Yes, I’m Lazy

Chris Colebourn posted July 24, 2015

The faster a web page loads the more likely people will use it. 80% of the time spent by a user waiting for a page to render is outside the server. The time is divided between downloading components, parsing, rendering content and executing scripts. For most pages, downloading is the largest component. Downloading content has two parts. The number of HTTP requests that need to be made and the total size needed to be downloaded. There are a number of techniques to reduce the number of HTTP requests: image maps, sprites, combining CSS and JavaScript. None of those techniques attempt to reduce the size of the download. A few approaches do exist to reduce the size of the download such as compression and obfuscation. The best way is to skip it in the first place.

What is Lazy Loading and How Does it Help

Lazy loading is a technique that allows the browser to defer the downloading and/or the rendering of content. Lazy loading is most useful with images. Our web pages contain many images accounting for the majority of the downloaded content. The concept is simple. Any image that is below the fold (the visible area when the page first loads) is a candidate for loading after the page initially loads. If the user never scrolls the page they don’t pay for the download cost of the image. For longer web pages this can reduce the number of images needed at page load time by 50% or more. If the user does scroll they only need to download the images when needed.

How To Lazy Load Images

Intuitively one may consider a JavaScript solution as follows:

On domready:

  1. Get all the image elements in the document.
  2. Calculate the horizontal and vertical visible areas.
  3. Iterate over all the images, anything outside of that is candidate for lazy loading.
  4. Replace each image to be lazy loaded with an empty span to hold its spot.
  5. Start a timer thread to wake up every 500ms.
In the Timer:

  1. Calculate the current visible area.
  2. Iterate over all the image candidates for lazy loading.
  3. For any image now visible (or soon visible, say within 100-200px) replace the span with the img element again. This will trigger the browser to load and render it.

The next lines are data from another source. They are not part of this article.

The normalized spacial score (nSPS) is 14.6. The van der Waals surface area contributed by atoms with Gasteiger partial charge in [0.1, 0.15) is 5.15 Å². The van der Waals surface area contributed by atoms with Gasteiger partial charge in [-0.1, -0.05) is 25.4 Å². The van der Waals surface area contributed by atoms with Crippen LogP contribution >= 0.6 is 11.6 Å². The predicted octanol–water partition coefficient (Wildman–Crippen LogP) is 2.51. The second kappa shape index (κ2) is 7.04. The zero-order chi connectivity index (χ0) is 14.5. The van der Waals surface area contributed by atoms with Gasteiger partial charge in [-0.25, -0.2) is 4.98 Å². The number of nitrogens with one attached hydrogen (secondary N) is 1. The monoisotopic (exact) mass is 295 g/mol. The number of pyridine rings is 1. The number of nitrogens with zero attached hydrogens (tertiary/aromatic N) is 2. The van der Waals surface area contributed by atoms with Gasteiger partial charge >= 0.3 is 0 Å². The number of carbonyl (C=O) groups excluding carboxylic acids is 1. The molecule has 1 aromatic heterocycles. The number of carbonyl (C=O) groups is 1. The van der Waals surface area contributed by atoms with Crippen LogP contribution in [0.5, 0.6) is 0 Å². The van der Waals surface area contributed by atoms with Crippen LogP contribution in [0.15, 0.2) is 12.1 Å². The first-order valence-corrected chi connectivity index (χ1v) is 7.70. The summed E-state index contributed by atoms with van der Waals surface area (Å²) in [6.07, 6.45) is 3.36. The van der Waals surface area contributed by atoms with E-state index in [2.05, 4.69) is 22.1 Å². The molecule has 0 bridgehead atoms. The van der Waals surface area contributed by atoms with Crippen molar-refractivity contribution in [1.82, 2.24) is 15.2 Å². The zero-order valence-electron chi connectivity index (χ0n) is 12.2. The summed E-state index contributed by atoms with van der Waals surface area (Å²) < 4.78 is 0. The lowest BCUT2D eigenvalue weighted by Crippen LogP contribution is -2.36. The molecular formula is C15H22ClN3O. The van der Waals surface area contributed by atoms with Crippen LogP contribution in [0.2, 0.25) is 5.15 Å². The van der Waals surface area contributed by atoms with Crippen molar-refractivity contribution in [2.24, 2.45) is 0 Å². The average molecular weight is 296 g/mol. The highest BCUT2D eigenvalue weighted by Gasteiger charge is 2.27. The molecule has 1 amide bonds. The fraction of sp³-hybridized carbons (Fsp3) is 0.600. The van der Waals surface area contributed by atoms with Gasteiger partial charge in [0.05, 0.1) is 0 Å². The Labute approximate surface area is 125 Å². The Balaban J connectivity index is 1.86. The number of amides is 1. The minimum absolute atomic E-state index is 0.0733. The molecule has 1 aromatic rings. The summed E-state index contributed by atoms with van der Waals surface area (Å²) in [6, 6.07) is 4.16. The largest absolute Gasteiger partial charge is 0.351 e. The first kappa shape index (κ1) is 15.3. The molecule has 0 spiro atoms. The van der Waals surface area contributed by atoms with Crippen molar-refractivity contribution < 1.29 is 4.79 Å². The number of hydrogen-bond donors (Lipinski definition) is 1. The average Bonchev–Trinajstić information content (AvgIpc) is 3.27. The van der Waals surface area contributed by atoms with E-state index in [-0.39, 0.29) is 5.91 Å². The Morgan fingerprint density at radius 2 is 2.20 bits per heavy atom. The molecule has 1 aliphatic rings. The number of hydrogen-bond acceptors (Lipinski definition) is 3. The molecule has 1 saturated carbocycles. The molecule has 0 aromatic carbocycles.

4. If there are still images which haven’t been loaded then reset the timer to wake again in 500ms.

The problem is this approach doesn’t work. Many browsers read the img source when parsing the HTML and will begin to download the image before you can get the JavaScript to replace it. The true solution is to split the logic between server side and client side. Here is the updated approach:

In server side code:

  1. Create a map of all the images to be lazy loaded. You can’t know the visible area here so you’ll need to use your best judgment.
  2. Instead of writing image tags directly into the HTML write the span tags with corresponding ID’s to those in the map.
On domready:

  1. No need to get all the images, the server side code already calculated what to lazy load.
  2. Calculate the horizontal and vertical visible areas.
  3. Iterate over all the lazy load images.
  4. If it is outside the visible scroll area do nothing.
  5. If it is visible (the server guessed wrong) replace the span with the img to load it now.
  6. Start a timer thread to wake up every 500ms.
The timer logic is the same as above.

This works great for images but what about background images applied via CSS?

Background Images

Background images are used frequently, specifically when using sprites. Any good lazy loading technique should be able to handle CSS background images. To do so the above approach needs to be extended. In order to lazy load an image we removed the element from the DOM. The same approach can be applied to an element with a background image. Replace the HTML markup that uses the background image with a marker element (a span with a unique id). Stash that HTML markup in a JavaScript map again. Instead of replacing the span with an img element, replace the span with the HTML markup.

Conclusion

We have seen significant speed-up of our page load times be lazy loading images below the fold. Users who don’t scroll down the page or only scroll part way down the page don’t’ pay for loading content they don’t need. Making the page faster gives users a much better user experience.

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